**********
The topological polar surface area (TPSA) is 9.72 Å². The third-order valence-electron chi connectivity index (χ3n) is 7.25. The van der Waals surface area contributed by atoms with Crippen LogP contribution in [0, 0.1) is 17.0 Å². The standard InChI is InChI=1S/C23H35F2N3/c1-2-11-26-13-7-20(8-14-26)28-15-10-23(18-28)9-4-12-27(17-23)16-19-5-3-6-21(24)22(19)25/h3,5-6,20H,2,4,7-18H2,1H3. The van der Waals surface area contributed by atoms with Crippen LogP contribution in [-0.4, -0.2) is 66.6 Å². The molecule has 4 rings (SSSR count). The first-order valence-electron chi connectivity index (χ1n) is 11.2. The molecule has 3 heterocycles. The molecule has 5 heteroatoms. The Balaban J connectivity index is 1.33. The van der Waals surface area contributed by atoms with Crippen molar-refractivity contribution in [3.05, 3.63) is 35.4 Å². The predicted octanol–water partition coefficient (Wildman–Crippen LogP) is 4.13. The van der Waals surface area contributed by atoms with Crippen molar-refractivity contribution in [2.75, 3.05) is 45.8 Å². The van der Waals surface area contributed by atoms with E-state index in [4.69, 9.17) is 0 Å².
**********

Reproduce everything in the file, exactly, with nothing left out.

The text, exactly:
The topological polar surface area (TPSA) is 9.72 Å². The third-order valence-electron chi connectivity index (χ3n) is 7.25. The van der Waals surface area contributed by atoms with Crippen LogP contribution in [0, 0.1) is 17.0 Å². The standard InChI is InChI=1S/C23H35F2N3/c1-2-11-26-13-7-20(8-14-26)28-15-10-23(18-28)9-4-12-27(17-23)16-19-5-3-6-21(24)22(19)25/h3,5-6,20H,2,4,7-18H2,1H3. The van der Waals surface area contributed by atoms with Crippen LogP contribution in [-0.4, -0.2) is 66.6 Å². The molecule has 4 rings (SSSR count). The first-order valence-electron chi connectivity index (χ1n) is 11.2. The molecule has 3 heterocycles. The molecule has 5 heteroatoms. The Balaban J connectivity index is 1.33. The van der Waals surface area contributed by atoms with Crippen molar-refractivity contribution in [3.05, 3.63) is 35.4 Å². The predicted octanol–water partition coefficient (Wildman–Crippen LogP) is 4.13. The van der Waals surface area contributed by atoms with Crippen molar-refractivity contribution in [2.75, 3.05) is 45.8 Å². The van der Waals surface area contributed by atoms with E-state index in [4.69, 9.17) is 0 Å².